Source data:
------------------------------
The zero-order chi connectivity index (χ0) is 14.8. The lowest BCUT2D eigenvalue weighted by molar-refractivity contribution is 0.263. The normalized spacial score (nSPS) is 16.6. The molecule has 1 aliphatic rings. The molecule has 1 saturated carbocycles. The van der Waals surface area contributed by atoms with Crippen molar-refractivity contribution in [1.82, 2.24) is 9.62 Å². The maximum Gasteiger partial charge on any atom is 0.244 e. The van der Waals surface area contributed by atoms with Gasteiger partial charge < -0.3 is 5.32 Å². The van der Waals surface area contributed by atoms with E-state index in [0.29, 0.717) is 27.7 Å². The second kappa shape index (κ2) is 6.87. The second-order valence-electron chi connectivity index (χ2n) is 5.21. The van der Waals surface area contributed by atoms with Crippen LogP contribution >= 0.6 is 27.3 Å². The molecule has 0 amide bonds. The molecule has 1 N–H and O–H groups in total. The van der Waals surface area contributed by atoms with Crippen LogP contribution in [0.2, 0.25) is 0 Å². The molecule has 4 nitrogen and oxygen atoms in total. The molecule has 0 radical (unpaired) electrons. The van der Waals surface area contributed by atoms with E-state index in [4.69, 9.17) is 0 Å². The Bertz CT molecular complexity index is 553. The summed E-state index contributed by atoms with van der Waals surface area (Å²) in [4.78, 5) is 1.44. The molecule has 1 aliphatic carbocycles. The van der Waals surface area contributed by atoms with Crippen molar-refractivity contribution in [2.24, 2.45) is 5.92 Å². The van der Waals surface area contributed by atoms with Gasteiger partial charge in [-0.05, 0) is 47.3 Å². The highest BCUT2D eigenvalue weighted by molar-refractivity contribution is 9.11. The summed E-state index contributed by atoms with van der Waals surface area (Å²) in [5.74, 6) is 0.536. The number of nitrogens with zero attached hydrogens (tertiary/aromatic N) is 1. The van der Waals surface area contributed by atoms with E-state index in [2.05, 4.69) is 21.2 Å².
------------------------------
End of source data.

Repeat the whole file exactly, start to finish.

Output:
The zero-order chi connectivity index (χ0) is 14.8. The lowest BCUT2D eigenvalue weighted by molar-refractivity contribution is 0.263. The normalized spacial score (nSPS) is 16.6. The molecule has 1 aliphatic rings. The molecule has 1 saturated carbocycles. The van der Waals surface area contributed by atoms with Crippen molar-refractivity contribution in [1.82, 2.24) is 9.62 Å². The maximum Gasteiger partial charge on any atom is 0.244 e. The van der Waals surface area contributed by atoms with Gasteiger partial charge < -0.3 is 5.32 Å². The van der Waals surface area contributed by atoms with E-state index in [0.29, 0.717) is 27.7 Å². The second kappa shape index (κ2) is 6.87. The second-order valence-electron chi connectivity index (χ2n) is 5.21. The van der Waals surface area contributed by atoms with Crippen LogP contribution >= 0.6 is 27.3 Å². The molecule has 0 amide bonds. The molecule has 1 N–H and O–H groups in total. The van der Waals surface area contributed by atoms with Crippen LogP contribution in [0.2, 0.25) is 0 Å². The molecule has 4 nitrogen and oxygen atoms in total. The molecule has 0 radical (unpaired) electrons. The van der Waals surface area contributed by atoms with E-state index in [4.69, 9.17) is 0 Å². The Bertz CT molecular complexity index is 553. The summed E-state index contributed by atoms with van der Waals surface area (Å²) in [4.78, 5) is 1.44. The molecule has 1 aliphatic carbocycles. The van der Waals surface area contributed by atoms with Crippen molar-refractivity contribution in [2.24, 2.45) is 5.92 Å². The van der Waals surface area contributed by atoms with Gasteiger partial charge in [-0.05, 0) is 47.3 Å². The highest BCUT2D eigenvalue weighted by molar-refractivity contribution is 9.11. The summed E-state index contributed by atoms with van der Waals surface area (Å²) in [5.74, 6) is 0.536. The number of nitrogens with zero attached hydrogens (tertiary/aromatic N) is 1. The van der Waals surface area contributed by atoms with E-state index in [2.05, 4.69) is 21.2 Å².